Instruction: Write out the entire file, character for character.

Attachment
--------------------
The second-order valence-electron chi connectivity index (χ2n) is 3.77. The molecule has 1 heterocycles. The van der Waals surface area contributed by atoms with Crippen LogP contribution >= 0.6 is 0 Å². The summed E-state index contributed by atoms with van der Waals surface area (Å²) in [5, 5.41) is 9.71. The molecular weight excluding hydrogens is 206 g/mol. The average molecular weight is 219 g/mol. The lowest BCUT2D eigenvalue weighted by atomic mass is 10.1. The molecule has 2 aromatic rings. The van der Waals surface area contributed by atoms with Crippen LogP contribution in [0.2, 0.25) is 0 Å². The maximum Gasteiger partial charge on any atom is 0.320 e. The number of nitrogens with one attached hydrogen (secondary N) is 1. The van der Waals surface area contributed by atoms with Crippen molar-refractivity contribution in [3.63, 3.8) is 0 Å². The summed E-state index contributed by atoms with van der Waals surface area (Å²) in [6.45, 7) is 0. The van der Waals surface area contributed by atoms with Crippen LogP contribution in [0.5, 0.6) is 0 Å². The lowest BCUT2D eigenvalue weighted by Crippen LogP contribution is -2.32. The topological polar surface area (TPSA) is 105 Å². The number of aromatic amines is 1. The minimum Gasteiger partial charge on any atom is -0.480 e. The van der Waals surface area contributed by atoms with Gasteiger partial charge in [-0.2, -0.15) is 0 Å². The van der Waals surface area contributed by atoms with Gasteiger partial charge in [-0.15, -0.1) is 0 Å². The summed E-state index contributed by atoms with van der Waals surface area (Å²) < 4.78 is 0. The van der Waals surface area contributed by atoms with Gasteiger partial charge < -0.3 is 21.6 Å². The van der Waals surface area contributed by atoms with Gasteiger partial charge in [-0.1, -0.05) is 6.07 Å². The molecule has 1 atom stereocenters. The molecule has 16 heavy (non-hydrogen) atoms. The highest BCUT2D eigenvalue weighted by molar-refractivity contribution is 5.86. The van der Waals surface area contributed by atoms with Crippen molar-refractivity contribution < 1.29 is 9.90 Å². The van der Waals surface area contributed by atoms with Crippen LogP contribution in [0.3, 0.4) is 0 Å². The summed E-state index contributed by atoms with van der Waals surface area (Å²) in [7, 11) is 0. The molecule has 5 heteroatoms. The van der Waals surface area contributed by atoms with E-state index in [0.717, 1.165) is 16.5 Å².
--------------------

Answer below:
The second-order valence-electron chi connectivity index (χ2n) is 3.77. The molecule has 1 heterocycles. The van der Waals surface area contributed by atoms with Crippen LogP contribution >= 0.6 is 0 Å². The summed E-state index contributed by atoms with van der Waals surface area (Å²) in [5, 5.41) is 9.71. The molecular weight excluding hydrogens is 206 g/mol. The average molecular weight is 219 g/mol. The lowest BCUT2D eigenvalue weighted by atomic mass is 10.1. The molecule has 2 aromatic rings. The van der Waals surface area contributed by atoms with Crippen LogP contribution in [0.2, 0.25) is 0 Å². The maximum Gasteiger partial charge on any atom is 0.320 e. The number of nitrogens with one attached hydrogen (secondary N) is 1. The van der Waals surface area contributed by atoms with Crippen molar-refractivity contribution in [3.63, 3.8) is 0 Å². The summed E-state index contributed by atoms with van der Waals surface area (Å²) in [6.45, 7) is 0. The van der Waals surface area contributed by atoms with Crippen LogP contribution in [0.5, 0.6) is 0 Å². The lowest BCUT2D eigenvalue weighted by Crippen LogP contribution is -2.32. The topological polar surface area (TPSA) is 105 Å². The number of aromatic amines is 1. The minimum Gasteiger partial charge on any atom is -0.480 e. The van der Waals surface area contributed by atoms with Gasteiger partial charge in [-0.2, -0.15) is 0 Å². The van der Waals surface area contributed by atoms with Gasteiger partial charge in [-0.15, -0.1) is 0 Å². The summed E-state index contributed by atoms with van der Waals surface area (Å²) < 4.78 is 0. The van der Waals surface area contributed by atoms with Gasteiger partial charge < -0.3 is 21.6 Å². The van der Waals surface area contributed by atoms with Gasteiger partial charge in [-0.1, -0.05) is 6.07 Å². The molecule has 1 atom stereocenters. The molecule has 16 heavy (non-hydrogen) atoms. The highest BCUT2D eigenvalue weighted by molar-refractivity contribution is 5.86. The van der Waals surface area contributed by atoms with Crippen molar-refractivity contribution < 1.29 is 9.90 Å². The van der Waals surface area contributed by atoms with Crippen LogP contribution in [0.3, 0.4) is 0 Å². The summed E-state index contributed by atoms with van der Waals surface area (Å²) in [7, 11) is 0. The molecule has 5 heteroatoms. The van der Waals surface area contributed by atoms with E-state index in [0.717, 1.165) is 16.5 Å².